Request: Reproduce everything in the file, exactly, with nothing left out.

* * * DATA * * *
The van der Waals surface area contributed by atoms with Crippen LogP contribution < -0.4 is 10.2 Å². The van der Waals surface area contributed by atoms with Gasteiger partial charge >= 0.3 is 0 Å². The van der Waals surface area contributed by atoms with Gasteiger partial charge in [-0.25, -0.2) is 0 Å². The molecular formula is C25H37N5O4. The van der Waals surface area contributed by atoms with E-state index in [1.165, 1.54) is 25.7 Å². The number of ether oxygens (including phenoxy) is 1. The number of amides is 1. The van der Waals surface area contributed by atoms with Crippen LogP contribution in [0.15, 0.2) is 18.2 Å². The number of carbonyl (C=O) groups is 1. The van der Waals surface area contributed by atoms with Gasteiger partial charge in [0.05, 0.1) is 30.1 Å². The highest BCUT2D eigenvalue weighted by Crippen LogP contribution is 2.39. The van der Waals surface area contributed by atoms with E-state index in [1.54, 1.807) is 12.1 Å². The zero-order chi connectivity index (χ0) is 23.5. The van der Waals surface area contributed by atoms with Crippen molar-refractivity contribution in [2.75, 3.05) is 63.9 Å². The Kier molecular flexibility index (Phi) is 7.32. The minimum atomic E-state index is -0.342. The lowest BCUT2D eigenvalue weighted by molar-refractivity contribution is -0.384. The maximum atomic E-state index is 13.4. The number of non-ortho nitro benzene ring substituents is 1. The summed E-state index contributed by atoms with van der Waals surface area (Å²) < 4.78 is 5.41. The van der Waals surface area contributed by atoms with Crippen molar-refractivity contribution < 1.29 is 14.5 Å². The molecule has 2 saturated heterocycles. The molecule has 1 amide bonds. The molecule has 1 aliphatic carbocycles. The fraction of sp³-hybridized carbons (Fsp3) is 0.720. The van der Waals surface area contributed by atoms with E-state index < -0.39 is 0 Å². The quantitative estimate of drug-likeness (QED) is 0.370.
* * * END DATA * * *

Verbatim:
The van der Waals surface area contributed by atoms with Crippen LogP contribution < -0.4 is 10.2 Å². The van der Waals surface area contributed by atoms with Gasteiger partial charge >= 0.3 is 0 Å². The van der Waals surface area contributed by atoms with Gasteiger partial charge in [-0.25, -0.2) is 0 Å². The molecular formula is C25H37N5O4. The van der Waals surface area contributed by atoms with E-state index in [1.165, 1.54) is 25.7 Å². The number of ether oxygens (including phenoxy) is 1. The number of amides is 1. The van der Waals surface area contributed by atoms with Crippen LogP contribution in [0.15, 0.2) is 18.2 Å². The number of carbonyl (C=O) groups is 1. The van der Waals surface area contributed by atoms with Gasteiger partial charge in [0.05, 0.1) is 30.1 Å². The highest BCUT2D eigenvalue weighted by Crippen LogP contribution is 2.39. The van der Waals surface area contributed by atoms with E-state index in [1.54, 1.807) is 12.1 Å². The zero-order chi connectivity index (χ0) is 23.5. The van der Waals surface area contributed by atoms with Crippen molar-refractivity contribution in [2.75, 3.05) is 63.9 Å². The Kier molecular flexibility index (Phi) is 7.32. The minimum atomic E-state index is -0.342. The lowest BCUT2D eigenvalue weighted by molar-refractivity contribution is -0.384. The maximum atomic E-state index is 13.4. The number of non-ortho nitro benzene ring substituents is 1. The summed E-state index contributed by atoms with van der Waals surface area (Å²) < 4.78 is 5.41. The van der Waals surface area contributed by atoms with Crippen molar-refractivity contribution < 1.29 is 14.5 Å². The molecule has 2 saturated heterocycles. The molecule has 1 amide bonds. The molecule has 1 aliphatic carbocycles. The fraction of sp³-hybridized carbons (Fsp3) is 0.720. The van der Waals surface area contributed by atoms with E-state index < -0.39 is 0 Å². The quantitative estimate of drug-likeness (QED) is 0.370.